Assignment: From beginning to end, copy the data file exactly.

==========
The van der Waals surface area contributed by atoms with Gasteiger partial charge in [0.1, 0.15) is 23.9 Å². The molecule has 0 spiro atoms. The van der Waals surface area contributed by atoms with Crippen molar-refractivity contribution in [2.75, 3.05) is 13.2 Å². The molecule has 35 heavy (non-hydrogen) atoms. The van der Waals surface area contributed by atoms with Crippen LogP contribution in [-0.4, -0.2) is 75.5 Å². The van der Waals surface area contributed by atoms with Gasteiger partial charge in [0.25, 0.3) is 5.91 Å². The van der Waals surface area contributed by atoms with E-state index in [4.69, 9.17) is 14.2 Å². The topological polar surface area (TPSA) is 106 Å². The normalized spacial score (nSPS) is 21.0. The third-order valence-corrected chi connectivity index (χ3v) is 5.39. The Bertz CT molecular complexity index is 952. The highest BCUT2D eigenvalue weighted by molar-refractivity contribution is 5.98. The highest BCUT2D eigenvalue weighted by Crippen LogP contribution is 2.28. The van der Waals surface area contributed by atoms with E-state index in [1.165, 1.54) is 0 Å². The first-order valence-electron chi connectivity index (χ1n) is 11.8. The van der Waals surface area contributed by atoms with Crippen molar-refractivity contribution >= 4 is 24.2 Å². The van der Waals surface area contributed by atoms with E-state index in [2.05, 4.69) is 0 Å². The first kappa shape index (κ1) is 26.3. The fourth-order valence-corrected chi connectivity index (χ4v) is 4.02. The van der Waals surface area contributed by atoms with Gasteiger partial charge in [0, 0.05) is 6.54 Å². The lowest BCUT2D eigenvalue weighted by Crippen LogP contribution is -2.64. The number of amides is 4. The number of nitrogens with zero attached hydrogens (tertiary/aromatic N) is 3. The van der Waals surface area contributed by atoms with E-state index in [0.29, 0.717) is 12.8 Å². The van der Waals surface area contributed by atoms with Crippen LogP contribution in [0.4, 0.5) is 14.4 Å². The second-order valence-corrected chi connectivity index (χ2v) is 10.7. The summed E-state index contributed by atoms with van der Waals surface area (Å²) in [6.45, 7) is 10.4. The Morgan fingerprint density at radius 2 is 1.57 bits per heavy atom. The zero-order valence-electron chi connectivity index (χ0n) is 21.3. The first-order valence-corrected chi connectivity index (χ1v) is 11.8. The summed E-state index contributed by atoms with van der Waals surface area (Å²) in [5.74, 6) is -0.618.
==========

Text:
The van der Waals surface area contributed by atoms with Gasteiger partial charge in [0.1, 0.15) is 23.9 Å². The molecule has 0 spiro atoms. The van der Waals surface area contributed by atoms with Crippen molar-refractivity contribution in [2.75, 3.05) is 13.2 Å². The molecule has 35 heavy (non-hydrogen) atoms. The van der Waals surface area contributed by atoms with Crippen LogP contribution in [-0.4, -0.2) is 75.5 Å². The van der Waals surface area contributed by atoms with Gasteiger partial charge in [0.25, 0.3) is 5.91 Å². The van der Waals surface area contributed by atoms with E-state index in [4.69, 9.17) is 14.2 Å². The topological polar surface area (TPSA) is 106 Å². The normalized spacial score (nSPS) is 21.0. The third-order valence-corrected chi connectivity index (χ3v) is 5.39. The Bertz CT molecular complexity index is 952. The highest BCUT2D eigenvalue weighted by molar-refractivity contribution is 5.98. The highest BCUT2D eigenvalue weighted by Crippen LogP contribution is 2.28. The van der Waals surface area contributed by atoms with E-state index in [1.165, 1.54) is 0 Å². The first-order valence-electron chi connectivity index (χ1n) is 11.8. The van der Waals surface area contributed by atoms with Crippen molar-refractivity contribution >= 4 is 24.2 Å². The van der Waals surface area contributed by atoms with E-state index in [2.05, 4.69) is 0 Å². The first kappa shape index (κ1) is 26.3. The fourth-order valence-corrected chi connectivity index (χ4v) is 4.02. The van der Waals surface area contributed by atoms with Gasteiger partial charge in [0, 0.05) is 6.54 Å². The lowest BCUT2D eigenvalue weighted by Crippen LogP contribution is -2.64. The number of amides is 4. The number of nitrogens with zero attached hydrogens (tertiary/aromatic N) is 3. The van der Waals surface area contributed by atoms with E-state index in [0.29, 0.717) is 12.8 Å². The van der Waals surface area contributed by atoms with Crippen LogP contribution in [0.4, 0.5) is 14.4 Å². The second-order valence-corrected chi connectivity index (χ2v) is 10.7. The summed E-state index contributed by atoms with van der Waals surface area (Å²) in [6.45, 7) is 10.4. The Morgan fingerprint density at radius 2 is 1.57 bits per heavy atom. The zero-order valence-electron chi connectivity index (χ0n) is 21.3. The first-order valence-corrected chi connectivity index (χ1v) is 11.8. The summed E-state index contributed by atoms with van der Waals surface area (Å²) in [5.74, 6) is -0.618.